Bachem Ba 349B-1 Natter
Dr. Erich Bachem's Ba 349 Natter (Viper) was the world's first, manned, vertical-take-off interceptor. The aircraft was an imaginative solution to a desperate problem but World War II ended before the weapon saw combat. Werner von Braun first proposed the concept in 1939 but the Reichluftfahrtministerium (German Air Ministry or RLM) rejected it as "unnecessary and unworkable." Bachem, an engineer with the Fieseler works, thought the idea had merit. He tried but failed to generate interest in several different proposals for a rocket interceptor.
During spring 1944, the Allied bombing offensive began taking a serious toll on the German war machine. None of the conventional methods employed by the Luftwaffe to intercept the bombers seemed to work so the service began to explore unconventional means. The RLM Technical Office issued requirements for an inexpensive fighter made of non-essential materials that could defend important targets. Messerschmitt, Junkers, Heinkel, and Erich Bachem submitted proposals but RLM officials remained unenthusiastic about Bachem's design. They chose a more conventional offering from Heinkel but Bachem refused to give up. He sought the support of Reichsführer Heinrich Himmler, head of the SS (Nazi Party security forces). Himmler liked Bachem's proposal and signed an order to build 150 Natters using SS funds. It was now possible that the SS might develop an aircraft beyond the RLM's control so they placed their own order for 50 Natters and announced the official designation, Bachem Ba 349.
Bachem's design was simple and easy to build. Semi-skilled labour could construct one in about 1000 man-hours. The wings were plain rectangular wooden slabs without ailerons, flaps, or other control devices. The cruciform tail consisted of four fins and control surfaces. Deflecting these surfaces in various combinations controlled pitch, yaw, and roll, once the Ba 349 had reached sufficient speed to generate adequate airflow. Guide vanes connected to the four control surfaces augmented aerodynamic control. Bachem positioned each vane within the exhaust plume of the main engine, a Walter 109-509A rocket motor. This is the same basic engine used in the Messerschmitt Me 163 Komet. Two liquid fuels combined inside the motor to generate thrust. When T-Stoff (a highly caustic solution of hydrogen peroxide and a stabilizing chemical) mixed with C-Stoff (a hydrazine hydrate/methanol/water mixture), combustion was spontaneous so extreme care was required to handle both chemicals. The Walter motor generated about 1,700 kg (3,740 lb) of thrust but a loaded Ba 349A weighed more than 1,818 kg (4,000 lb) so lift-off required more power.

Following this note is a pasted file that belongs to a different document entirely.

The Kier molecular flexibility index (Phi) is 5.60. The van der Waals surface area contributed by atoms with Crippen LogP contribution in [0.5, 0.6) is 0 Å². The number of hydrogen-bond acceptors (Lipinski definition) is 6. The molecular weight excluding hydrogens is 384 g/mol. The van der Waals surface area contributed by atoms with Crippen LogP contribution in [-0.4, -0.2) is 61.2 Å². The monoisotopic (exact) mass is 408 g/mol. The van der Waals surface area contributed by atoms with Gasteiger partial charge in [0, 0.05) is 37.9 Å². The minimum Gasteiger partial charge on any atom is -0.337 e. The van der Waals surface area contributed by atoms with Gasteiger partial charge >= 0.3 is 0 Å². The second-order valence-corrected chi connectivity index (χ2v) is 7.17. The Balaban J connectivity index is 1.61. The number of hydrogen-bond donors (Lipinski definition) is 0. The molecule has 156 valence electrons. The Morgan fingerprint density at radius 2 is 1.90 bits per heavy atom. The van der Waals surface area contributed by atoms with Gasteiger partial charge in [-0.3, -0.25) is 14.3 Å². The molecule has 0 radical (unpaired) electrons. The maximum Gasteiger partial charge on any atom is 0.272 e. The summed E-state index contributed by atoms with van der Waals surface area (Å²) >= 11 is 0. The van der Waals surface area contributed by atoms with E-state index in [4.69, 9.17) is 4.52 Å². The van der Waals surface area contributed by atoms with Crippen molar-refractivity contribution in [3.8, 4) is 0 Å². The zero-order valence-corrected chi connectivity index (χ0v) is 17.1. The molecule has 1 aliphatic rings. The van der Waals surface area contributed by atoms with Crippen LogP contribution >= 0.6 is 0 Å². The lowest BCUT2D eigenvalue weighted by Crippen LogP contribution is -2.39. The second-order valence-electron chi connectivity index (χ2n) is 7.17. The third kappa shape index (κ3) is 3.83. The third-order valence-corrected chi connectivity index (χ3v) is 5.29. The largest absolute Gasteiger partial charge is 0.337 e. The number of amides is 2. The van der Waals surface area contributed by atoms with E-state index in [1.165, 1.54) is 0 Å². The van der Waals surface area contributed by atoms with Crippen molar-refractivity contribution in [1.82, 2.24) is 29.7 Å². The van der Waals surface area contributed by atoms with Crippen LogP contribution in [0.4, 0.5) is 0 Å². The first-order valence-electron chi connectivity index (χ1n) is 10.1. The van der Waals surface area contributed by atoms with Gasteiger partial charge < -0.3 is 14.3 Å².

Bachem got the extra thrust from four Schmidding 109-533 solid-fuel rocket motors that he bolted to the aft fuselage, two per side. Each motor produced 500 kg (1,100 lb) of thrust. At lift-off, all five motors ignited, generating about 3,700 kg (8,140 lb) of thrust. The resulting 1.6 to 1 thrust-to-weight ratio produced acceptable climb performance.
Natter operations were relatively simple and the following account describes a hypothetical mission. A 24 m (79 ft) tower guided the rocket plane during lift-off. The wingtips and lower fin fit inside guide rails to stabilize the aircraft until it cleared the tower. The flight controls remained locked in neutral position until the solid boosters burned out about 10 seconds into the flight. At burnout, explosive bolts blasted away the solids, the flight controls unlocked, and the Natter's 3-axis Patin autopilot began receiving steering commands from the ground via radio. The aeroplane continued climbing but the pilot could intercede at any time and take full control. Bachem calculated maximum climb rate at 11,563 m (37,400 ft) meters per minute but flight tests did not confirm this figure.
American daylight bomber formations often approached a target at an altitude
of 6,250 m (20,000 ft) to 9,375 m (30,000 ft). After the Natter had climbed
even with the formation, the pilot took control, steering his Natter in
close. At a range of about 1.6-3.2 kilometers (1-2 miles) from the formation,
the Natter pilot jettisoned the nose cone and shotgun style, salvoed all
24 Henschel Hs 217 Föhn unguided rockets.